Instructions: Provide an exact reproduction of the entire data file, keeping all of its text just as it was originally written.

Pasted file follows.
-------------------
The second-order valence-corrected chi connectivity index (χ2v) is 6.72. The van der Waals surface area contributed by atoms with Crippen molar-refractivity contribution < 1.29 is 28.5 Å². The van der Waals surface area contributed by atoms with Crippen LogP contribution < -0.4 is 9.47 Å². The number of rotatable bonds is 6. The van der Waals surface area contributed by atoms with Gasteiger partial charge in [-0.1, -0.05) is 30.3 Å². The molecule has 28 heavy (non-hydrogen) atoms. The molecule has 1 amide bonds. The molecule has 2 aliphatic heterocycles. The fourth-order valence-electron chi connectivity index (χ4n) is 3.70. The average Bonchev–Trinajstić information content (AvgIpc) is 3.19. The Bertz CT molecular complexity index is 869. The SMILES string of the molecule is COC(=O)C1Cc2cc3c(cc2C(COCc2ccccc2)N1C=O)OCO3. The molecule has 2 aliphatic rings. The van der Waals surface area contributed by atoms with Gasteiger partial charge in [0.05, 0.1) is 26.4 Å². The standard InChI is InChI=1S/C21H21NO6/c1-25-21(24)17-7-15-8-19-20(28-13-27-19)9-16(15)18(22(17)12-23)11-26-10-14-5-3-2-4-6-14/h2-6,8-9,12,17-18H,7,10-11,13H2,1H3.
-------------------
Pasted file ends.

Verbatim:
The second-order valence-corrected chi connectivity index (χ2v) is 6.72. The van der Waals surface area contributed by atoms with Crippen molar-refractivity contribution < 1.29 is 28.5 Å². The van der Waals surface area contributed by atoms with Crippen LogP contribution < -0.4 is 9.47 Å². The number of rotatable bonds is 6. The van der Waals surface area contributed by atoms with Gasteiger partial charge in [-0.1, -0.05) is 30.3 Å². The molecule has 28 heavy (non-hydrogen) atoms. The molecule has 1 amide bonds. The molecule has 2 aliphatic heterocycles. The fourth-order valence-electron chi connectivity index (χ4n) is 3.70. The average Bonchev–Trinajstić information content (AvgIpc) is 3.19. The Bertz CT molecular complexity index is 869. The SMILES string of the molecule is COC(=O)C1Cc2cc3c(cc2C(COCc2ccccc2)N1C=O)OCO3. The molecule has 2 aliphatic rings. The van der Waals surface area contributed by atoms with Gasteiger partial charge in [0.05, 0.1) is 26.4 Å². The standard InChI is InChI=1S/C21H21NO6/c1-25-21(24)17-7-15-8-19-20(28-13-27-19)9-16(15)18(22(17)12-23)11-26-10-14-5-3-2-4-6-14/h2-6,8-9,12,17-18H,7,10-11,13H2,1H3.